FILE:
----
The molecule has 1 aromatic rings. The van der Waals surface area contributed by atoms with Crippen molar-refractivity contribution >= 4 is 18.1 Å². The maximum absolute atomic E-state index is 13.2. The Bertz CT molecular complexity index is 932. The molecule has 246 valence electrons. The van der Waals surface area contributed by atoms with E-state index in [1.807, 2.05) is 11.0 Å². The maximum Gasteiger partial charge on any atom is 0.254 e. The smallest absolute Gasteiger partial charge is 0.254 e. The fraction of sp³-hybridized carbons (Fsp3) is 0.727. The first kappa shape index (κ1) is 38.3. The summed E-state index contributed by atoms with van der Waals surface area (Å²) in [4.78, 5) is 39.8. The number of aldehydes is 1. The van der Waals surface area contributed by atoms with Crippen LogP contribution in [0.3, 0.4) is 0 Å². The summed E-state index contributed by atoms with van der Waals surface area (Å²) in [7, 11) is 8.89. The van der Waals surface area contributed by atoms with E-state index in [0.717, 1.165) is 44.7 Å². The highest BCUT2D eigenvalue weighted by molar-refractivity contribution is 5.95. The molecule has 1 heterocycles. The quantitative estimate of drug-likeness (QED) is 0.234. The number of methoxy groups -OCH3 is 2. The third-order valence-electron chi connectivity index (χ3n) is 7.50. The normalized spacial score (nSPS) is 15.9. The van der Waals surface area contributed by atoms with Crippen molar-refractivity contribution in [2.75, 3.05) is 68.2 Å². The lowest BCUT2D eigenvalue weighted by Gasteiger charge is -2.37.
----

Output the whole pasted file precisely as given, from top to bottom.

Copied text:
The molecule has 1 aromatic rings. The van der Waals surface area contributed by atoms with Crippen molar-refractivity contribution >= 4 is 18.1 Å². The maximum absolute atomic E-state index is 13.2. The Bertz CT molecular complexity index is 932. The molecule has 246 valence electrons. The van der Waals surface area contributed by atoms with E-state index in [1.807, 2.05) is 11.0 Å². The maximum Gasteiger partial charge on any atom is 0.254 e. The smallest absolute Gasteiger partial charge is 0.254 e. The fraction of sp³-hybridized carbons (Fsp3) is 0.727. The first kappa shape index (κ1) is 38.3. The summed E-state index contributed by atoms with van der Waals surface area (Å²) in [4.78, 5) is 39.8. The number of aldehydes is 1. The van der Waals surface area contributed by atoms with Crippen LogP contribution in [0.3, 0.4) is 0 Å². The summed E-state index contributed by atoms with van der Waals surface area (Å²) in [7, 11) is 8.89. The van der Waals surface area contributed by atoms with E-state index in [0.717, 1.165) is 44.7 Å². The highest BCUT2D eigenvalue weighted by molar-refractivity contribution is 5.95. The molecule has 1 heterocycles. The quantitative estimate of drug-likeness (QED) is 0.234. The number of methoxy groups -OCH3 is 2. The third-order valence-electron chi connectivity index (χ3n) is 7.50. The normalized spacial score (nSPS) is 15.9. The van der Waals surface area contributed by atoms with Crippen molar-refractivity contribution in [2.75, 3.05) is 68.2 Å². The lowest BCUT2D eigenvalue weighted by Gasteiger charge is -2.37.